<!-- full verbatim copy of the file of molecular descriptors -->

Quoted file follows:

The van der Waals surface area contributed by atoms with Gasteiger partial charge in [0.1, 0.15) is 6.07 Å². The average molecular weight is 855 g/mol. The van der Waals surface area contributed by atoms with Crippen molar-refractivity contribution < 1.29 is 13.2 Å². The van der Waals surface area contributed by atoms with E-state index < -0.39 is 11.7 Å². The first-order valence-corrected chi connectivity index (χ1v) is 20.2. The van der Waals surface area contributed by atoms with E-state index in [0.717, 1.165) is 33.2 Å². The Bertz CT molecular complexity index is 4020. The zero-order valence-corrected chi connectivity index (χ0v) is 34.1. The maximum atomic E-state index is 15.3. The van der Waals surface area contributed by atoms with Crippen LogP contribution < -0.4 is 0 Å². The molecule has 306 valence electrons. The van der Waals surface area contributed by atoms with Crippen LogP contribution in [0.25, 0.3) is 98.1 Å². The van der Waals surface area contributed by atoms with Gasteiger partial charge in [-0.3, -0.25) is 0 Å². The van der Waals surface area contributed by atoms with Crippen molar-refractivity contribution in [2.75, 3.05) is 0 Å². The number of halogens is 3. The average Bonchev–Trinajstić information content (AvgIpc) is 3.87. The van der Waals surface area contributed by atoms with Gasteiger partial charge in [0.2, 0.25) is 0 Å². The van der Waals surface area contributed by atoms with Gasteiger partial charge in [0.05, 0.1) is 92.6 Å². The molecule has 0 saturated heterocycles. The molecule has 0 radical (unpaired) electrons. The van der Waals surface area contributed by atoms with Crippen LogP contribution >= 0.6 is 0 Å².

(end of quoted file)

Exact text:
The van der Waals surface area contributed by atoms with Gasteiger partial charge in [0.1, 0.15) is 6.07 Å². The average molecular weight is 855 g/mol. The van der Waals surface area contributed by atoms with Crippen molar-refractivity contribution < 1.29 is 13.2 Å². The van der Waals surface area contributed by atoms with E-state index < -0.39 is 11.7 Å². The first-order valence-corrected chi connectivity index (χ1v) is 20.2. The van der Waals surface area contributed by atoms with E-state index in [0.717, 1.165) is 33.2 Å². The Bertz CT molecular complexity index is 4020. The zero-order valence-corrected chi connectivity index (χ0v) is 34.1. The maximum atomic E-state index is 15.3. The van der Waals surface area contributed by atoms with Crippen LogP contribution < -0.4 is 0 Å². The molecule has 306 valence electrons. The van der Waals surface area contributed by atoms with Crippen LogP contribution in [0.25, 0.3) is 98.1 Å². The van der Waals surface area contributed by atoms with Gasteiger partial charge in [-0.3, -0.25) is 0 Å². The van der Waals surface area contributed by atoms with Crippen molar-refractivity contribution in [2.75, 3.05) is 0 Å². The number of halogens is 3. The average Bonchev–Trinajstić information content (AvgIpc) is 3.87. The van der Waals surface area contributed by atoms with Gasteiger partial charge in [0.2, 0.25) is 0 Å². The van der Waals surface area contributed by atoms with Gasteiger partial charge in [0.05, 0.1) is 92.6 Å². The molecule has 0 saturated heterocycles. The molecule has 0 radical (unpaired) electrons. The van der Waals surface area contributed by atoms with Crippen LogP contribution >= 0.6 is 0 Å².